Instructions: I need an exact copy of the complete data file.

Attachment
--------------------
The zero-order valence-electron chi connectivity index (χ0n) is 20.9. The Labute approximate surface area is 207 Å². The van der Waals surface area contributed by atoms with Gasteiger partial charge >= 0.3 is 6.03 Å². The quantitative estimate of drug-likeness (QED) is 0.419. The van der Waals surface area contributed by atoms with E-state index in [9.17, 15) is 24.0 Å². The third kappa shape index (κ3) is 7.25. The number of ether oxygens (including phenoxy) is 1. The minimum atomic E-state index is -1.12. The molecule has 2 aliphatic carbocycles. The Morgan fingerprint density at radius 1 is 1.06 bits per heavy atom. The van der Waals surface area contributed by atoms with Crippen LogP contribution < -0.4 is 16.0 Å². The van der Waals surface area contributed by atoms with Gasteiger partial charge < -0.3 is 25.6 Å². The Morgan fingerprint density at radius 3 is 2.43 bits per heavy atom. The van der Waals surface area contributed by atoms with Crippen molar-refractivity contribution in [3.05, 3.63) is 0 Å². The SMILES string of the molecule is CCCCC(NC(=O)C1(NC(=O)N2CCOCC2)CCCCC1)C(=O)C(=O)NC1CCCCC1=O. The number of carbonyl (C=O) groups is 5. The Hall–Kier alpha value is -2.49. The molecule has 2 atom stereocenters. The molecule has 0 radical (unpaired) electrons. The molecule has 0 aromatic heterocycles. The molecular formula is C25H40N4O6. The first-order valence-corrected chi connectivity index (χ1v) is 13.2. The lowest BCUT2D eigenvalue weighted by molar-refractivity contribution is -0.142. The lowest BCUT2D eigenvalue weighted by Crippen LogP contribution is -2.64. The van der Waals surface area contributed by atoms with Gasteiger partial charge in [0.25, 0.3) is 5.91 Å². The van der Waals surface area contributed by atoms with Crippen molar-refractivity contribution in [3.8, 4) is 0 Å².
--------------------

The zero-order valence-electron chi connectivity index (χ0n) is 20.9. The Labute approximate surface area is 207 Å². The van der Waals surface area contributed by atoms with Gasteiger partial charge >= 0.3 is 6.03 Å². The quantitative estimate of drug-likeness (QED) is 0.419. The van der Waals surface area contributed by atoms with E-state index in [9.17, 15) is 24.0 Å². The third kappa shape index (κ3) is 7.25. The number of ether oxygens (including phenoxy) is 1. The minimum atomic E-state index is -1.12. The molecule has 2 aliphatic carbocycles. The Morgan fingerprint density at radius 1 is 1.06 bits per heavy atom. The van der Waals surface area contributed by atoms with Crippen LogP contribution < -0.4 is 16.0 Å². The van der Waals surface area contributed by atoms with Gasteiger partial charge < -0.3 is 25.6 Å². The Morgan fingerprint density at radius 3 is 2.43 bits per heavy atom. The van der Waals surface area contributed by atoms with Crippen molar-refractivity contribution in [3.05, 3.63) is 0 Å². The SMILES string of the molecule is CCCCC(NC(=O)C1(NC(=O)N2CCOCC2)CCCCC1)C(=O)C(=O)NC1CCCCC1=O. The number of carbonyl (C=O) groups is 5. The Hall–Kier alpha value is -2.49. The molecule has 2 atom stereocenters. The molecule has 0 radical (unpaired) electrons. The molecule has 0 aromatic heterocycles. The molecular formula is C25H40N4O6. The first-order valence-corrected chi connectivity index (χ1v) is 13.2. The lowest BCUT2D eigenvalue weighted by molar-refractivity contribution is -0.142. The lowest BCUT2D eigenvalue weighted by Crippen LogP contribution is -2.64. The van der Waals surface area contributed by atoms with Gasteiger partial charge in [0.25, 0.3) is 5.91 Å². The van der Waals surface area contributed by atoms with Crippen molar-refractivity contribution in [3.8, 4) is 0 Å².